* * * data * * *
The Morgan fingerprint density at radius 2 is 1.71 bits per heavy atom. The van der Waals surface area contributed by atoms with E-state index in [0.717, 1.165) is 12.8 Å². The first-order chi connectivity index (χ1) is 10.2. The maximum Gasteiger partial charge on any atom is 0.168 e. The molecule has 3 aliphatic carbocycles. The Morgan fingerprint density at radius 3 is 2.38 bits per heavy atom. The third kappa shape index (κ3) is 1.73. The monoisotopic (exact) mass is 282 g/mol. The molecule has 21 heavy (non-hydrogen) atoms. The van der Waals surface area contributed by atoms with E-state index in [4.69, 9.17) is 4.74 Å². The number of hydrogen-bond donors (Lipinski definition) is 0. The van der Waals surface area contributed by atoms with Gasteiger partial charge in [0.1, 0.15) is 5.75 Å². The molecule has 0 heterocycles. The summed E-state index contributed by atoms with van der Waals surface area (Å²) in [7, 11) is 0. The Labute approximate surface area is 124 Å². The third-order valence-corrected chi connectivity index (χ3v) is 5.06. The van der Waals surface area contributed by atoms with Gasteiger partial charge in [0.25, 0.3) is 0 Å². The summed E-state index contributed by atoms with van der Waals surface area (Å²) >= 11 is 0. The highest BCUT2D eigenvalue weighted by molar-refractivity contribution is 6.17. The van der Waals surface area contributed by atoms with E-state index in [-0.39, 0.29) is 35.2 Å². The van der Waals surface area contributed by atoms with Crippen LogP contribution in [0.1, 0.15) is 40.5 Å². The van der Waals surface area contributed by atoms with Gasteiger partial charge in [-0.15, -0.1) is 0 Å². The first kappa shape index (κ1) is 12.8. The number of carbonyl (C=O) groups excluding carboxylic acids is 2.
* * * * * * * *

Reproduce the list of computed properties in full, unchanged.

The Morgan fingerprint density at radius 2 is 1.71 bits per heavy atom. The van der Waals surface area contributed by atoms with E-state index in [0.717, 1.165) is 12.8 Å². The first-order chi connectivity index (χ1) is 10.2. The maximum Gasteiger partial charge on any atom is 0.168 e. The molecule has 3 aliphatic carbocycles. The Morgan fingerprint density at radius 3 is 2.38 bits per heavy atom. The third kappa shape index (κ3) is 1.73. The monoisotopic (exact) mass is 282 g/mol. The molecule has 21 heavy (non-hydrogen) atoms. The van der Waals surface area contributed by atoms with E-state index in [4.69, 9.17) is 4.74 Å². The number of hydrogen-bond donors (Lipinski definition) is 0. The van der Waals surface area contributed by atoms with Gasteiger partial charge in [0.1, 0.15) is 5.75 Å². The molecule has 0 heterocycles. The summed E-state index contributed by atoms with van der Waals surface area (Å²) in [7, 11) is 0. The Labute approximate surface area is 124 Å². The third-order valence-corrected chi connectivity index (χ3v) is 5.06. The van der Waals surface area contributed by atoms with Gasteiger partial charge in [0.25, 0.3) is 0 Å². The summed E-state index contributed by atoms with van der Waals surface area (Å²) >= 11 is 0. The highest BCUT2D eigenvalue weighted by molar-refractivity contribution is 6.17. The van der Waals surface area contributed by atoms with E-state index in [-0.39, 0.29) is 35.2 Å². The van der Waals surface area contributed by atoms with Crippen LogP contribution in [0.1, 0.15) is 40.5 Å². The van der Waals surface area contributed by atoms with Gasteiger partial charge in [-0.15, -0.1) is 0 Å². The first kappa shape index (κ1) is 12.8. The number of carbonyl (C=O) groups excluding carboxylic acids is 2.